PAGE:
MEDICAL RESEARCH vs. MEDICAL REPORTING
—a continuing series—
Science is a search for proofs; journalism aims to get attention. Exaggerated claims increase readership; research studies are more finely nuanced. We seek the common ground.
Multiple sclerosis, a disease that tends to surface in young adulthood, is dependent on the weather, or at least the seasons. A study by a group at Boston, Massachusetts’ Brigham and Women’s Hospital and elsewhere discovered that the illness is less active in the colder months.
The research team found, wrote senior author Dr Dominik Meier for the August 31, 2010 scholarly journal Neurology, that the number of MS lesions to be “two to three times higher in the months of March to August..."
These lesions—scar tissue—in the brain, optic nerve and spinal cord disrupt messages sent through the body’s electrical network. The sclerosed material interrupts the signals both coming and going through the central nervous system. When they can’t make it through, the result can be everything from mild numbness, to blindness and paralysis.
The scarring can be seen on an MRI. This group of researchers looked at almost a thousand of these brain scans saved from the 1990s. This was before present-day treatments that slow the progression of MS. The forty-four 25 to 52 year-old MS-patients living in the Boston area back then were an uncontaminated group.
Each had an average of 22 scans over a two-year period. The scientists tracked the level of scar tissue against seasons, daily temperatures, solar radiation, rainfall. While there was no tie-in with rainy days, there was a parallel between warm weather, season and solar radiation and the number of lesions. “The observed activity pattern,” they wrote, “is suggestive of a modulating role of seasonally changing environmental factors or season-dependent metabolic activity."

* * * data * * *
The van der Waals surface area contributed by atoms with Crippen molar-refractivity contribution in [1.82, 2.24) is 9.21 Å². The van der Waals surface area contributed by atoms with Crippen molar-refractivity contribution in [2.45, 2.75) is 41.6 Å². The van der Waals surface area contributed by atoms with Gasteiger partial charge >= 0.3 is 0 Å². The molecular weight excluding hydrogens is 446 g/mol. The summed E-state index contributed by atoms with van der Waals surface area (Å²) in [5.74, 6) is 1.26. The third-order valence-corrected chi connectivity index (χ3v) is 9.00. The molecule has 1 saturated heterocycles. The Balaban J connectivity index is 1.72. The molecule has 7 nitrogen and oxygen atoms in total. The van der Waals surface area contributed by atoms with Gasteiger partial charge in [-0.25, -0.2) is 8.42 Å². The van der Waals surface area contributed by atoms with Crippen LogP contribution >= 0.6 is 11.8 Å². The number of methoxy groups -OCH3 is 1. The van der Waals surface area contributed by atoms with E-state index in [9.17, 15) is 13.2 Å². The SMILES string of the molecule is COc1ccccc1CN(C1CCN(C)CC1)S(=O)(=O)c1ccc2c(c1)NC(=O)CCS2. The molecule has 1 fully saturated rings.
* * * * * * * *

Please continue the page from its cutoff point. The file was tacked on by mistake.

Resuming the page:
The results don't comment on the seemingly contrasting fact that, of the 2.5 million people with the condition, most live in colder climes. MS shows up most in geography far from the Equator; worldwide it's less frequent in the tropics and sub-tropics.
Yet on an individual basis, for a reason still to be discovered, lesions and warm weather seem to go together.
"Seasonal prevalence of MS disease activity." D.S. Meier, K.E. Balashov, B. Healy, H.L. Weiner, and C.R.G. Guttmann. Neurology, 31 August 2010, Volume 75, Issue 9, pp 799-806. Neurology, 31 August 2010, Volume 75, Issue 9, pp 799-806.